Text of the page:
Design cybersecurity plan for an automation project from the beginning

In the future, automation environments will need a cybersecurity plan designed from the beginning, which means companies will have to think about the process differently.
By Gregory Hale, ISSSource November 20, 2016

Moving forward, the automation environment needs to be cyber secure by design. That means not continuing to put firewalls on top of firewalls and barriers on top of barriers; security needs to be designed in from the beginning.

Users and integrators keep bolting on more and more security which helps keep things secure, but it can become way too cumbersome.

"If we keep going this way, we will have a secure system that does a little bit of process control," said Sandy Vasser retired IC&E Manager at ExxonMobil Development Corp. during his keynote address Tuesday at the Yokogawa Users Conference and Exhibition in Orlando.

Vasser’s talk was another discussion he had on an initiative ExxonMobil started called, "It Just Happens."

The movement started five years ago, when he said, "We had to dramatically change the way we do projects."

At first, the focus was to identify best practices, incorporate lessons learned, develop procedures and follow procedures from project to project.

Then, they adapted to the main automation contractor (MAC) model, which they were able to get that into 17 projects and it really lowered costs, he said. While some things had been accomplished, automation remained on a critical path.

One of the main stumbling blocks was the constant level of changes that would take place. In addition, there were dependencies on other disciplines on a project. "It resulted in constant rework," Vasser said.

All of this rework required extraordinary measures to deliver projects, Vasser said. Costs and schedules were managed but they would continue to rise and it kept growing.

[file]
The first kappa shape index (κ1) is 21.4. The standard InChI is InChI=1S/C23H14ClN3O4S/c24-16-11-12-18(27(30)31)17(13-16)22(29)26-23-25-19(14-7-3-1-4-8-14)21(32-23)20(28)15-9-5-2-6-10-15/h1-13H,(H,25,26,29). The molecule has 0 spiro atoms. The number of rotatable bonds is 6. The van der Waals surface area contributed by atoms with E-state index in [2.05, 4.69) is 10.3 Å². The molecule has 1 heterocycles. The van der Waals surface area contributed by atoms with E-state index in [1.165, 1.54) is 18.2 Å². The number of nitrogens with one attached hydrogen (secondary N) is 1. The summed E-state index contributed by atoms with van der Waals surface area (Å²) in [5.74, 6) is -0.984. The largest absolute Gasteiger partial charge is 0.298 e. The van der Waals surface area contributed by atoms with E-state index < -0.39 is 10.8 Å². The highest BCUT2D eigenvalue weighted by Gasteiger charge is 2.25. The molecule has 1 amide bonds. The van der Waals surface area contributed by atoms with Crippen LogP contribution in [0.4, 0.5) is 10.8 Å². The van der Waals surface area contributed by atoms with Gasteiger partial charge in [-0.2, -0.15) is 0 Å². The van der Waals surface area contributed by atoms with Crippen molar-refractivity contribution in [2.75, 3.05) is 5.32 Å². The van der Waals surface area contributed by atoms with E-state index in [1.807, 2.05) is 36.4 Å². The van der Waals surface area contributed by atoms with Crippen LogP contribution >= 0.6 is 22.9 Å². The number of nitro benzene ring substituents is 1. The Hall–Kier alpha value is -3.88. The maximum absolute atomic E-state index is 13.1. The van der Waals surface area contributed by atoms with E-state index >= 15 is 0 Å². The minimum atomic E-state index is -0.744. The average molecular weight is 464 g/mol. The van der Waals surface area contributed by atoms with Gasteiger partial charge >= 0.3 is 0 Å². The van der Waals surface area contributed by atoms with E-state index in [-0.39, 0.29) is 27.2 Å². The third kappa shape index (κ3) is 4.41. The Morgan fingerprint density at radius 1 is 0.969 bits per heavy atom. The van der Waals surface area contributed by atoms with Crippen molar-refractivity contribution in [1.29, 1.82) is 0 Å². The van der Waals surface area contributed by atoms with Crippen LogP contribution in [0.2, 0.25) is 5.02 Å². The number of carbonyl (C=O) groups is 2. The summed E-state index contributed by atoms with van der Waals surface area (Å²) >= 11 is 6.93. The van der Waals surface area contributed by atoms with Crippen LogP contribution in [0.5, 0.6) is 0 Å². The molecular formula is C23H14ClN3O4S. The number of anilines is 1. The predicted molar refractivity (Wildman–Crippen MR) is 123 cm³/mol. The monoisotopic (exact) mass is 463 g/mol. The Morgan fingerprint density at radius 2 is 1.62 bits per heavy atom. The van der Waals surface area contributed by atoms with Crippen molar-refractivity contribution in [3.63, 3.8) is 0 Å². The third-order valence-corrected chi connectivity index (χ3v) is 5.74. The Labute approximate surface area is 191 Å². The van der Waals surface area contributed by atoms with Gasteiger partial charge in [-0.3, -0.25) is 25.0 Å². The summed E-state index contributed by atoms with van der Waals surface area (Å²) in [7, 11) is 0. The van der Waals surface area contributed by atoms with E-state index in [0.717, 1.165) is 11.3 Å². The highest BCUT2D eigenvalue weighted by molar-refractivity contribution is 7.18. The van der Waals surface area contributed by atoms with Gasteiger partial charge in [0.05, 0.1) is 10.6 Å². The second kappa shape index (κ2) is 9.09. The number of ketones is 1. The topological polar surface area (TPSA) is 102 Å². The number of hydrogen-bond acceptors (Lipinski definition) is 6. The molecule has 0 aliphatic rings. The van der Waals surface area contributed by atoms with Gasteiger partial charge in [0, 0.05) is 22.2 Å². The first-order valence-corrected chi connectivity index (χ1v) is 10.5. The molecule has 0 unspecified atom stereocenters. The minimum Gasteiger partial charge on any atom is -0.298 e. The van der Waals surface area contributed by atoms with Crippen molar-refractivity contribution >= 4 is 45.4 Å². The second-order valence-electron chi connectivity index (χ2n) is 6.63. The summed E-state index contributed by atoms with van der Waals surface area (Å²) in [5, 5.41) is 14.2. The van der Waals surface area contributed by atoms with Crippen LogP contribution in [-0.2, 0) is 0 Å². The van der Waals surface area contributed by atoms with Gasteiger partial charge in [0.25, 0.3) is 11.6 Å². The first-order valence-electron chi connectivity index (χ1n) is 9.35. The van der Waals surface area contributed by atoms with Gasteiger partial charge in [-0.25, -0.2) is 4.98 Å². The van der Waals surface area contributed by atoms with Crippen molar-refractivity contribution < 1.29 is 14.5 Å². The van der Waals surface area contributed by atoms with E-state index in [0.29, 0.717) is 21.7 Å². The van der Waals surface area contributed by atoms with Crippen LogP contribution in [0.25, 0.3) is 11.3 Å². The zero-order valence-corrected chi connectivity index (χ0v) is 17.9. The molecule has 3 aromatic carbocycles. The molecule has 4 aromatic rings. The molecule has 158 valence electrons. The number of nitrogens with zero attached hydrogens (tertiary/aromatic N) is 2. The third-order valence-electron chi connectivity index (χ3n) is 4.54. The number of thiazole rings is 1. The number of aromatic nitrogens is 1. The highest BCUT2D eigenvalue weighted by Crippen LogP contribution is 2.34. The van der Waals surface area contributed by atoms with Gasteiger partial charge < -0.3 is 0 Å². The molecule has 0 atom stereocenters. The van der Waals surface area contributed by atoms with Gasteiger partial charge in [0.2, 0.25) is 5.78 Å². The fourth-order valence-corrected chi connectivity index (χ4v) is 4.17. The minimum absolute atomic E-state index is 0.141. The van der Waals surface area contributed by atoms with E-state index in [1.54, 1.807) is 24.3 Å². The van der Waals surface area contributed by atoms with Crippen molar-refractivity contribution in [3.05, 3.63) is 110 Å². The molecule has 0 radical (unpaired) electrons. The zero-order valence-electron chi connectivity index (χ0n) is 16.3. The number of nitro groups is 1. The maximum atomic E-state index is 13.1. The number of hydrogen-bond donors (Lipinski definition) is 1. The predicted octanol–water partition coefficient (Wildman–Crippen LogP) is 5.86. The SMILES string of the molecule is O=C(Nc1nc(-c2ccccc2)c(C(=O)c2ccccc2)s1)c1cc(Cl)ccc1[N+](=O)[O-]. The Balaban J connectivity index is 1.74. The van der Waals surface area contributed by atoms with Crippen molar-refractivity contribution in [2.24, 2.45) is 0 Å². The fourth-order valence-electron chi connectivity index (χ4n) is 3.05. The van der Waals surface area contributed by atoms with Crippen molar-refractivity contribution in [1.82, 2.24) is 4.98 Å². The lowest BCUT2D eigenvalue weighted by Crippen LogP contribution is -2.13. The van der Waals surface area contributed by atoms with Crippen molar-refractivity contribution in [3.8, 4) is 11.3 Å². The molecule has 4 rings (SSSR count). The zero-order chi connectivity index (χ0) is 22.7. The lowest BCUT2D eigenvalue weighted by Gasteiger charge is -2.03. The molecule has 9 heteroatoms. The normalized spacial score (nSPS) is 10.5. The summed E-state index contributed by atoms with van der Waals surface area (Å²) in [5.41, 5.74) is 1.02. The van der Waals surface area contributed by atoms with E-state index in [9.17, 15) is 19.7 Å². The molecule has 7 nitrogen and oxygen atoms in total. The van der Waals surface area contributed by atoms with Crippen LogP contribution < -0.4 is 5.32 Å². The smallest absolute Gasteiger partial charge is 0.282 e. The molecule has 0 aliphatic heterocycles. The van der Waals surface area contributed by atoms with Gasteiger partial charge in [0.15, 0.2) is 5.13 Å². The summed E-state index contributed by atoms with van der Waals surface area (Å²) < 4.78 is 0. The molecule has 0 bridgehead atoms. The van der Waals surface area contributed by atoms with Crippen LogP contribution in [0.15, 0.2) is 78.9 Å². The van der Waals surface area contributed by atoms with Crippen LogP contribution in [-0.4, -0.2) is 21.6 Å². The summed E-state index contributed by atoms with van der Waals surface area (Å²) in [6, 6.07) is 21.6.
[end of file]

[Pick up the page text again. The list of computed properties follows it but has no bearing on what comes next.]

Customization woes

Part of the problem hindering projects was the level of customization that went on at all times.

"This was the most singular biggest problem we had on a project," Vasser said. "We had to rely on standard solutions. Customization created all sorts of problems for us. We had to simplify, eliminate or automate processes. Reduce the number of dependencies, reduce the amount of automation generated documentation, and develop better trust with suppliers."

Vasser said they had to work with suppliers to save time. So they wanted to come up with one specification and they could work off of that one spec for all projects. Key areas they would focus on included:

  • Safety and cybersecurity
  • Areas with a lot of customization
  • Areas where an excessive amount of time and/or resources are used
  • Areas where there is a lot of rework
  • Areas where there are dependencies on other disciplines.

ExxonMobil came up with a list of key automation enablers that focused on those key areas:

  • Smart and configurable input/output (I/O) in standard cabinets
  • Virtualization
  • Auto direct, auto interrogate, auto configure, auto enable, auto document I/O
  • SIS Logic Solver
  • Seamless interrogation between automation and electrical
  • Simplified package
  • Wireless field instrument
  • Increased use of dc power. 

Vasser said Yokogawa was very responsive and they came up with: Network I/O for PCS and safety instrumented systems (SIS) in standard cabinets and/or junction boxes; virtualization; agile project execution (APE); simplified procedures for commissioning; improved integration between automation and electrical; simplified package interface solution, and wireless field instruments.

"We are trying to find ways to improve processes," Vasser said. "As we started thinking differently, we had to put all the old practices aside and think differently."

The industry will learn in due time whether ExxonMobil’s approach for the 21st century works or not, but at least they know something needs to be done.

Gregory Hale is the editor and founder of Industrial Safety and Security Source (, a news and information Website covering safety and security issues in the manufacturing automation sector. This content originally appeared on Edited by Chris Vavra, production editor, CFE Media, Control

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